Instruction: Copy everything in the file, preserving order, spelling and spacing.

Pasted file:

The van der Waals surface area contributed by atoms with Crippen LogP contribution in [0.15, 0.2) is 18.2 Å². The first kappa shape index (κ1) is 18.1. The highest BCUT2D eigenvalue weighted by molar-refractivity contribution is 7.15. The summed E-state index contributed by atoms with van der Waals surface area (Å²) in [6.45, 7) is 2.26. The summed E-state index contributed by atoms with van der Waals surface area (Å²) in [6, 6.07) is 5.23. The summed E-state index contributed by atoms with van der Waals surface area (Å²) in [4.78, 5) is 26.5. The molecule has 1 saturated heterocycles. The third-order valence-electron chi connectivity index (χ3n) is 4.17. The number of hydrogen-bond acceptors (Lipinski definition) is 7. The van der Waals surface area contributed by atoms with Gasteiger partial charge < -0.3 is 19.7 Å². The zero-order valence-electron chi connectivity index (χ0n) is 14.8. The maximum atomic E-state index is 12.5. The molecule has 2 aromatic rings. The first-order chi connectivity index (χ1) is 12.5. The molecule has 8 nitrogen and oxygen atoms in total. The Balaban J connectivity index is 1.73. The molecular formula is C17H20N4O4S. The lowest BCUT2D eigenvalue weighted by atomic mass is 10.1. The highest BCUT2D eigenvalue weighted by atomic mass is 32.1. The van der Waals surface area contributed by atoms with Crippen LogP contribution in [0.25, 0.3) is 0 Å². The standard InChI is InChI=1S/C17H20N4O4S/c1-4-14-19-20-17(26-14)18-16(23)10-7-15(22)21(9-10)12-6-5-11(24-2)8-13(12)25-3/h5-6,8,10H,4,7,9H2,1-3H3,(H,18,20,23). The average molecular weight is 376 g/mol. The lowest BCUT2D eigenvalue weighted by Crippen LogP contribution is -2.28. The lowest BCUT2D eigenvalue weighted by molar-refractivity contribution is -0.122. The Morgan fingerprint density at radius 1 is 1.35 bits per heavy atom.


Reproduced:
The van der Waals surface area contributed by atoms with Crippen LogP contribution in [0.15, 0.2) is 18.2 Å². The first kappa shape index (κ1) is 18.1. The highest BCUT2D eigenvalue weighted by molar-refractivity contribution is 7.15. The summed E-state index contributed by atoms with van der Waals surface area (Å²) in [6.45, 7) is 2.26. The summed E-state index contributed by atoms with van der Waals surface area (Å²) in [6, 6.07) is 5.23. The summed E-state index contributed by atoms with van der Waals surface area (Å²) in [4.78, 5) is 26.5. The molecule has 1 saturated heterocycles. The third-order valence-electron chi connectivity index (χ3n) is 4.17. The number of hydrogen-bond acceptors (Lipinski definition) is 7. The van der Waals surface area contributed by atoms with Gasteiger partial charge < -0.3 is 19.7 Å². The zero-order valence-electron chi connectivity index (χ0n) is 14.8. The maximum atomic E-state index is 12.5. The molecule has 2 aromatic rings. The first-order chi connectivity index (χ1) is 12.5. The molecule has 8 nitrogen and oxygen atoms in total. The Balaban J connectivity index is 1.73. The molecular formula is C17H20N4O4S. The lowest BCUT2D eigenvalue weighted by atomic mass is 10.1. The highest BCUT2D eigenvalue weighted by atomic mass is 32.1. The van der Waals surface area contributed by atoms with Crippen LogP contribution in [0.25, 0.3) is 0 Å². The standard InChI is InChI=1S/C17H20N4O4S/c1-4-14-19-20-17(26-14)18-16(23)10-7-15(22)21(9-10)12-6-5-11(24-2)8-13(12)25-3/h5-6,8,10H,4,7,9H2,1-3H3,(H,18,20,23). The average molecular weight is 376 g/mol. The lowest BCUT2D eigenvalue weighted by Crippen LogP contribution is -2.28. The lowest BCUT2D eigenvalue weighted by molar-refractivity contribution is -0.122. The Morgan fingerprint density at radius 1 is 1.35 bits per heavy atom.